So, lately I’ve been thinking about study abroad, and about how the ways in which higher ed institutions approach it is kind of profoundly broken.
At most universities, once a student applies to and is accepted to their program, their university piles them into a room with all of the other study abroad students and everyone has a nice chat about how to not get murdered. Culture shock is discussed. Personal boundaries are tested. Slideshows are played.
Sometimes discussed in the meeting is the graph charting students’ study abroad experiences. At the beginning, the student is in a honeymoon period. Life is great! Locals are just like me! Then, reality sets in and the student is bummed out for a while about cultural differences or loneliness or whatever. Then, there’s a spiky bit on the line that trends generally upward, and by the time the student finishes their time abroad they don’t want to go home, they feel like they are one with their new countrymen, etc. etc.
Both of these are really stupid ways to prepare folks for the study abroad experience.
Because here’s the thing–both the meetings and the graph treat study abroad students as one group. And, for university insurance purposes, they are. But I think there are actually at least three distinct subgroups within study abroad students that need different information, have different goals, and will have profoundly different experiences during their time abroad.
The first group are the English-speaking country kids–folks going to the UK, Australia, etc. (Or, as students in other countries call them, “people on a four-month vacation.”*) These people are unlikely to be looking for a personal challenge in their study abroad experience and are unlikely to have insurmountable cultural immersion issues–they will not have massively-reduced personal comfort or technological access. They’re likely stressed about money.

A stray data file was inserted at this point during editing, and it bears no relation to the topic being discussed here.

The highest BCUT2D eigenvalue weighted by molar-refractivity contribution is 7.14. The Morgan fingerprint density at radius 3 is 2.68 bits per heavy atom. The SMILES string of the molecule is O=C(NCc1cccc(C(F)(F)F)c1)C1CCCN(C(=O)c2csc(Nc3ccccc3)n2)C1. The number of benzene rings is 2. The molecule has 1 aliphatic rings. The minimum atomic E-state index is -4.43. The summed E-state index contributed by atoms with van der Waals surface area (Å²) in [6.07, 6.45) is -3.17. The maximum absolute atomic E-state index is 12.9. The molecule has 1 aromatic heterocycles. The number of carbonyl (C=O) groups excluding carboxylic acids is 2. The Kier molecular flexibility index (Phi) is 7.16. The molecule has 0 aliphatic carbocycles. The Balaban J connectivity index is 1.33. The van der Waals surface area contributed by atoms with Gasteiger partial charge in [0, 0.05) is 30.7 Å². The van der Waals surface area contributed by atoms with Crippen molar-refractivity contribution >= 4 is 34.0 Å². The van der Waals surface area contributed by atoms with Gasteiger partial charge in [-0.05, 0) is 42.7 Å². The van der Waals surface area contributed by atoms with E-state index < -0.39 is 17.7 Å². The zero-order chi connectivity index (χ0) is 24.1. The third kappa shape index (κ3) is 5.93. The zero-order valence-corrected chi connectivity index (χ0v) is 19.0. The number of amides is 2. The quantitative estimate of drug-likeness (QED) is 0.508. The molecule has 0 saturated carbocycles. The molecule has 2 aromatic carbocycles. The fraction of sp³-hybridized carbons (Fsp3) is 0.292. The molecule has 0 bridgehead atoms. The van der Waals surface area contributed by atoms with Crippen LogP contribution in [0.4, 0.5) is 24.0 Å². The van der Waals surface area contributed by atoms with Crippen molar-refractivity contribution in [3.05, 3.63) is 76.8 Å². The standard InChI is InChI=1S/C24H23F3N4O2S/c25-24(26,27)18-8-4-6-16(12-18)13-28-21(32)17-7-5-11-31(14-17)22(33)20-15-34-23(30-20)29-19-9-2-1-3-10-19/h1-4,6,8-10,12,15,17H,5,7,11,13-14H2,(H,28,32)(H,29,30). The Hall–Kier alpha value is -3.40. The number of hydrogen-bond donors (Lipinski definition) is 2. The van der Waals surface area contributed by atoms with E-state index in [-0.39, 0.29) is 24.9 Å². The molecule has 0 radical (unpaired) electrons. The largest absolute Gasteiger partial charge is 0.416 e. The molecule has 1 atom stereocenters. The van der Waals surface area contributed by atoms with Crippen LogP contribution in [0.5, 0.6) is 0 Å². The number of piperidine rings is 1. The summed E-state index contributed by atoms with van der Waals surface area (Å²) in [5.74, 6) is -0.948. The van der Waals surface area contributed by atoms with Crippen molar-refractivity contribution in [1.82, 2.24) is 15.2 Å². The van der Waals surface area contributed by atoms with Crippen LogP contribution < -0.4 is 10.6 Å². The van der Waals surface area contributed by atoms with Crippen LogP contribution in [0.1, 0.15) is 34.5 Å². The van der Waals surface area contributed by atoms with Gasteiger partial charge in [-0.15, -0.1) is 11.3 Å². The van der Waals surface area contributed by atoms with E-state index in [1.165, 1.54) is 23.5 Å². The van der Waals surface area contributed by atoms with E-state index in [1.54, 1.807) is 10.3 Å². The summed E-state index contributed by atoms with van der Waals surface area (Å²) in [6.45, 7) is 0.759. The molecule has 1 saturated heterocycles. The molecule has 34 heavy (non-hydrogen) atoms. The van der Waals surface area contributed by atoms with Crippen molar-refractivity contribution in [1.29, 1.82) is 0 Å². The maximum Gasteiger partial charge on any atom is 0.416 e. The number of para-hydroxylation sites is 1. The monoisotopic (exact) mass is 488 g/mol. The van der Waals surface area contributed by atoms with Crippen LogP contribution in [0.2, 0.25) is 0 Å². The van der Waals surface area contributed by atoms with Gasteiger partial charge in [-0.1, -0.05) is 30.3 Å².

The second group are students in non-English, non-hardship countries–France, Spain, the rest of Western Europe. These students are likely looking to improve their language skills, but are probably not looking at development careers or personal growth through hardship. They probably want to experience culture in the Grand Tour sense of the word–they want to see whatever amazing things their host culture has created and probably have an idea of what those things are before they go. They are unlikely to experience material stress, but may have stress from operating in a second language (particularly if they dual-enroll in a real university) and are experiencing the same money stress as the first group.
The third group are students in non-English hardship countries–West Africa, India, etc.** These students are probably looking to expand on their language skills, but they may also be operating in a context where the language they wish to improve is not the primary language of most of the population. They may also be more interested in development careers or working with NGOs post-college. They’re less likely to be worried about money, since cost of living is likely lower. However, they’re likely stressed about their European language, their native language, and reduced material comfort level–they may not have consistent internet access or hot water. They are also the group in which the largest percentage of students will be dealing with being an ethnic minority for the first time, and are the only group in which students are likely to be substantially wealthier than the host population and (if they are in American-only programs) isolation from the host culture is an issue.
Students in each of these groups have completely different needs. I’m crying when I get made fun of in Wolof by my host mom–a kid in France may be freaked out and lost on the metro without knowing how to ask for directions, and someone in the UK may feel pressured to drink every night rather than focus on other parts of their cultural experience. None of these problems (or their solutions) have anything to do with each other.